ANNAPOLIS – As the FDA implements regulations to protect the nation’s food supply from biological terrorism, the Maryland Department of Agriculture is asking food producers to voluntarily tighten security to prevent attacks.
Maryland Agriculture officials praised food producers for their “vast positive response” to requests for producers to identify vulnerabilities and tighten security.
People are “still learning the ground rules for food surveillance,” and given the uncertain nature of the threats, flexibility is preferable to “counterproductive” hard and fast rules, said John Brooks, the department’s deputy secretary.
The department has focused on doing risk and vulnerability assessments, and advising producers on how to tighten plant security through stronger identification requirements and closer inspection of the shipping process, he said.
For farmers, the focus has mainly been on keeping unauthorized people off the farm said Lynne Hoot, executive director of the Maryland Pork Producers Association.
The other big concern has been controlling the spread of contagious diseases, which is a worry at any time, as demonstrated by the outbreak of hoof- and-mouth disease in England in 2001, and the more recent avian influenza problem in Virginia, she said.
Although food products from a diseased animal could constitute a public health threat, the risk of meat from an infected animal entering the food chain is “very, very minimal,” said Jacob Casper, a veterinarian and coordinator of emergency services for the Maryland Department of Agriculture.
Acting preventively, by making sure that animals are up to date on immunizations and that producers have a good relationship with their veterinarians so diseases can be identified quickly, is central to the state’s recommendations, he said.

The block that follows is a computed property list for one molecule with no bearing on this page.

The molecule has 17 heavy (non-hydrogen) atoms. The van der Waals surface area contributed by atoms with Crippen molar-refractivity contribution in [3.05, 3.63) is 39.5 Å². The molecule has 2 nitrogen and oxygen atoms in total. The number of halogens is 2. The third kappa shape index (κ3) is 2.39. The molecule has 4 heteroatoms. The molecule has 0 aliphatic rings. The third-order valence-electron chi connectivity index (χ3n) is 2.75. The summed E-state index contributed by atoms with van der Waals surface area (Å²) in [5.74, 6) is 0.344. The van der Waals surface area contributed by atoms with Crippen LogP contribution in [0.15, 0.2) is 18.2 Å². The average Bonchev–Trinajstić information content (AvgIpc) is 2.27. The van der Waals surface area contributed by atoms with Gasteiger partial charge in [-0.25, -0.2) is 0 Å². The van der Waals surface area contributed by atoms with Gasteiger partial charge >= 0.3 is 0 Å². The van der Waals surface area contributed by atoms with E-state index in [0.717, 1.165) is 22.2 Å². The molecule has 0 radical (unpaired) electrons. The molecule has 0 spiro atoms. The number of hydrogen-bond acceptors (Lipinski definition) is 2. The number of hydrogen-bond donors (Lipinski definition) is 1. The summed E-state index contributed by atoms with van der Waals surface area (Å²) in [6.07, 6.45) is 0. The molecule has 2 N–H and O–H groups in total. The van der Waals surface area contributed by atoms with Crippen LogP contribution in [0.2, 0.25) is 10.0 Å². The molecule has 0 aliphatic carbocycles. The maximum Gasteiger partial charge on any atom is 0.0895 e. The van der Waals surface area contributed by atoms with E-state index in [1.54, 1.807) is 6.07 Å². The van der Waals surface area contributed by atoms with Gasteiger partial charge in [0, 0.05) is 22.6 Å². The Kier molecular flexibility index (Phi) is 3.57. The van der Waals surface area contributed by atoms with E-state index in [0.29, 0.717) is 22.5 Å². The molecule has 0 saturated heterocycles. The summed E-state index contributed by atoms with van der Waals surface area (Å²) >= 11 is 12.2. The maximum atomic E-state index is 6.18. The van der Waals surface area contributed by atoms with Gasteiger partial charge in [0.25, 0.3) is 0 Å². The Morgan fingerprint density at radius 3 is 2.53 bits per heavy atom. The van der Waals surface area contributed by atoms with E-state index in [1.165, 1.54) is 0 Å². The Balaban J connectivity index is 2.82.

For their part, private producers have been working with the Department of Homeland Security to prepare procedures for dealing with a “Code Red” terrorism alert, as well as tightening access to areas where animals are raised, said Ed Nicholson, a spokesman for Tyson Foods, Inc.
Maryland is one of the nation’s largest poultry producers, raising more than 287 million chickens in 2001.
These efforts are part of a continuing process of education on biosecurity that the company has had in place since Sept. 11, 2001, he said.
“We operate in a business that demands a great deal of attention to security anyway, because we’re producing a perishable product which can be tampered with, and we’re continually mindful of that,” Nicholson said.
But in many ways, not much has changed, said Jean Phillips, owner of Phillips’ Farm.
Phillips and her workers have been “constantly on the alert” and kept storage areas locked even before the terrorist attacks, although “usually we were afraid of hammers walking off,” she said.
The farm’s one change, she said, was a decision to load the refrigerator truck in the morning before a delivery, rather than pack it the night before and leave it out and ready to go.
In general, terrorism wasn’t the top concern on farmers’ minds, said Hoot.
“To be honest . . . I’d think that most hog farmers are more concerned about animal rights activists than they are international terrorism,” Hoot said.
Under the Bioterrorism Preparedness Act of 2002, the FDA has proposed regulations including requirements for food processing and storage facilities to register with the federal government, and for food importers to register their cargoes before they arrive at the border.
Farms, retail food outlets and restaurants would not be covered under the proposed regulations.